In my current research I explore aspects of the cult in Hellenistic Babylon, with the aim of identifying how changing imperial dynamics may have influenced cultic practices. Communis opinio holds that the cult underwent only few changes, even in those periods after the city of Babylon came to be ruled by foreign governments. For example, it is commonly maintained that the Babylonian New Year Festival was still observed at this time and that foreign rulers regularly participated in the event. This focus on continuity is problematic, because cult practice is dependent on a number of contextual factors that are subject to change. It is rooted in a place (the temple) and performed by professional people (the priests) in a distinct form (the rituals) for the worship of specific divinities (the pantheon). All these elements are demonstrably fluid.
One of the main arguments in favor of this idea of cultic continuity has been the existence of cuneiform temple ritual texts. These texts outline the actions to be carried out and prayers to be recited during the performance of temple rituals. Although they only survive on manuscripts from the Hellenistic period, it was always assumed that these texts are copies of older compositions dating back to the time of the Neo-Babylonian Empire or even earlier. The fact that they were still copied at a later date thus served to sustain the idea of cultic continuity. Moreover, it was thought that these ritual texts describe what actually happened in the cult and that they could thus safely be used to study cultic practices in Hellenistic Babylon.
However, these ideas were based on uncritical readings of the sources. Upon close scrutiny, it becomes clear that the ritual texts were created in the Hellenistic period. Linguistically speaking, they are characterized by several elements that can only be reconciled with a late dating, such as their close affinity to the Astronomical Diaries and other typical Late Babylonian genres. Also the texts’ contents, in particular their portrayal of the person of the king on the one hand and the priests on the other, can best be explained in a Hellenistic context (Debourse 2019; Jursa & Debourse 2020). It is true that the ritual texts contain references to some things that are significantly older, such as specific cultic functionaries or locations. These elements can only be considered as “antiquarian”, giving the texts an aura of antiquity that they do not actually possess. This strategy of inserting older things in new texts in order to legitimize them is best known from Hellenistic Uruk (Beaulieu 1992; Frahm 2002).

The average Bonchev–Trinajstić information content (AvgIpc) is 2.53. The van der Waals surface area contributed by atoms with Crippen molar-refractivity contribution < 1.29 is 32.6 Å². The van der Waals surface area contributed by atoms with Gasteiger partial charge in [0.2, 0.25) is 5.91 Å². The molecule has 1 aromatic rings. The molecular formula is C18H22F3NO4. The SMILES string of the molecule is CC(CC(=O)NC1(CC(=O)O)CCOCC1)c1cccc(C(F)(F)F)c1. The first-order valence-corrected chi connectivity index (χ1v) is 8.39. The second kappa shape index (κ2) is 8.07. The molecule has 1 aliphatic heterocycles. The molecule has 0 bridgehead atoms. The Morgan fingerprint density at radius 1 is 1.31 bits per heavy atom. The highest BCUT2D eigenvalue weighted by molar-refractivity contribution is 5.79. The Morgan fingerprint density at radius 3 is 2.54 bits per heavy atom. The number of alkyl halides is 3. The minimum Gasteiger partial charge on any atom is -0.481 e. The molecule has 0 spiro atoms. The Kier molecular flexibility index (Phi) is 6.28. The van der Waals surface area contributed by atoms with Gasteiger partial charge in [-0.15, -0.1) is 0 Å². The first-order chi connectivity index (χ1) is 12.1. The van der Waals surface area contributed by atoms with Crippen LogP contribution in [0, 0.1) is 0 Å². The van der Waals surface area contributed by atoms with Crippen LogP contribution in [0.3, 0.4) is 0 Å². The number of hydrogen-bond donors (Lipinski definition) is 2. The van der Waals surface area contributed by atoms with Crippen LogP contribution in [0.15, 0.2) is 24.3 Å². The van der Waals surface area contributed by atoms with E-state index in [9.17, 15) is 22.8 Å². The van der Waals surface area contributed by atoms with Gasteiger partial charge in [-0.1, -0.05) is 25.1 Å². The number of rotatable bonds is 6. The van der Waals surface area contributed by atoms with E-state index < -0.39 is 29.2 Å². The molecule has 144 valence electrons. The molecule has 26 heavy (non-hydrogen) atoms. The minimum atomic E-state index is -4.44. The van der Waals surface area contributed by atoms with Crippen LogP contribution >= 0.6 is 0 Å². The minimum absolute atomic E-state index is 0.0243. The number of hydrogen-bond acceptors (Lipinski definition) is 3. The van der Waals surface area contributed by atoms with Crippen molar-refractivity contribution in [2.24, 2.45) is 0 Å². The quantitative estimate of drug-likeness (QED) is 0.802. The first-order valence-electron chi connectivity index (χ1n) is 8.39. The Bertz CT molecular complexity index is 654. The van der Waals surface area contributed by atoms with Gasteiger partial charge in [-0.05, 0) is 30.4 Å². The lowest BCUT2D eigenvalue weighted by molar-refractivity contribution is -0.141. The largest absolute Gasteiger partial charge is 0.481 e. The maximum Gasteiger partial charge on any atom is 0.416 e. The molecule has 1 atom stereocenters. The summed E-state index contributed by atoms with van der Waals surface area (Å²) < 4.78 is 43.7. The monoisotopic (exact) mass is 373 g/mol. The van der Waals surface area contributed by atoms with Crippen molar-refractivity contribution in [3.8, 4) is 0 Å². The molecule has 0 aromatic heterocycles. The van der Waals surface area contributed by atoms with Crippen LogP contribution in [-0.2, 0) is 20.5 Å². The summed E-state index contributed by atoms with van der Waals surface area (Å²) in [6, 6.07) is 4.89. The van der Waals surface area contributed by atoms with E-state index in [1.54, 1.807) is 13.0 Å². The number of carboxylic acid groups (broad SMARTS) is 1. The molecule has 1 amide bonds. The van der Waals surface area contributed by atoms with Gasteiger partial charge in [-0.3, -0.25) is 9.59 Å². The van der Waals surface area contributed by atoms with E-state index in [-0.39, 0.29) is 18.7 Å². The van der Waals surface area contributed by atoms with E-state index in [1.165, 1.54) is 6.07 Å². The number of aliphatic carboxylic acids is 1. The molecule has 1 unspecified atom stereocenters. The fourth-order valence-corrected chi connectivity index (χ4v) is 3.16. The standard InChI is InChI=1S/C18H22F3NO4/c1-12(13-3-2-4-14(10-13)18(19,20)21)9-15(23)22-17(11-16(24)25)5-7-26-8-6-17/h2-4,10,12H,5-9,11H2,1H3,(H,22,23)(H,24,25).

In summary, the ritual texts do not predate the arrival of Alexander the Great in Babylonia. More importantly, they do not seem to instruct on actual cultic practices, but instead they reflect an ideal(ized) situation that does not necessarily mirror reality. Some of the actions that are described could not be performed, because the locations where they should take place or the functionaries that should perform them no longer existed in Hellenistic times. The primary aim of these texts is therefore to outline how things should be done and as products of priests created in a time of foreign domination, they attest to these priests’ dreams of restoration.
Aside from the ritual texts, other documents have been used to study the cult in Hellenistic Babylon. Astronomical Diaries, chronicles, and Late Babylonian archival texts all contain references to what went on inside the city’s temples. However, here too the focus of research lay on finding aspects of continuity; a bias that has had far-reaching consequences for our understanding of not only the cult in Hellenistic Babylon, but also of Babylonian society at large and of the interaction between foreign rulers and the local community at the time. A telling example is the history of research about the é.ud.1kam—a temple attested only in Seleucid and Parthian cuneiform texts. Based on the traditional reading of its name (literally, “Day One” or “First Day” Temple), this temple was long considered to be another name for the akītu or New Year temple. This was then used to prove the existence of the akītu-temple as well as the continued performance of the akītu-festival at the time. Yet, a closer reading of the sources in which this temple name appears indicates that the é.ud.1kam was located in the center of Babylon, was used throughout the year, and could therefore not be the same as the akītu-temple—since that temple was located outside the city’s walls (Debourse 2020). Recently found evidence also shows that the traditional reading of its name was faulty and that we should understand it to be the bīt ūmakkal, the “Temple of Daily (Worship)” (Hackl 2020).
With my future research I aim to add nuance to the picture of an uninterrupted cultic tradition in Hellenistic Babylon and to navigate a more balanced approach between aspects of change and aspects of continuity.
Beaulieu, P.-A. 1992. “Antiquarian Theology in Seleucid Uruk.” Acta Sumerologica 14, 47-75.
Debourse, C. 2019. “Debita reverentia: Understanding Royal Humiliation in the New Year’s Festival Texts.” Kaskal 16, 2019. 183-200.
Debourse, C. 2020. “The ‘Day One Temple’: A New Home for the Gods of Babylon?” WZKM 110, 145-164.
Frahm, E. 2002. “Zwischen Tradition und Neuerung. Babylonische Priestergelehrte im achämenidenzeitlichen Uruk.” in R. Kratz (ed.), Religion und Religionsakte im Zeitalter der Achämeniden. Gütersloh, 74-108.
Hackl, J. 2020. “Nochmals zum é ud.1.kam und seiner vermeintlichen Rolle im babylonischen Neujahrsfest – ein Beitrag zur Kulttopographie Babylons in hellenistischer Zeit.” ZA, aop.
Jursa, M. & Debourse, C. 2020. “Late Babylonian Priestly Literature from Babylon.” in P. Dubovský & F. Giuntoli (eds.), Stones, Tablets, and Scrolls. Tübingen, 253-281.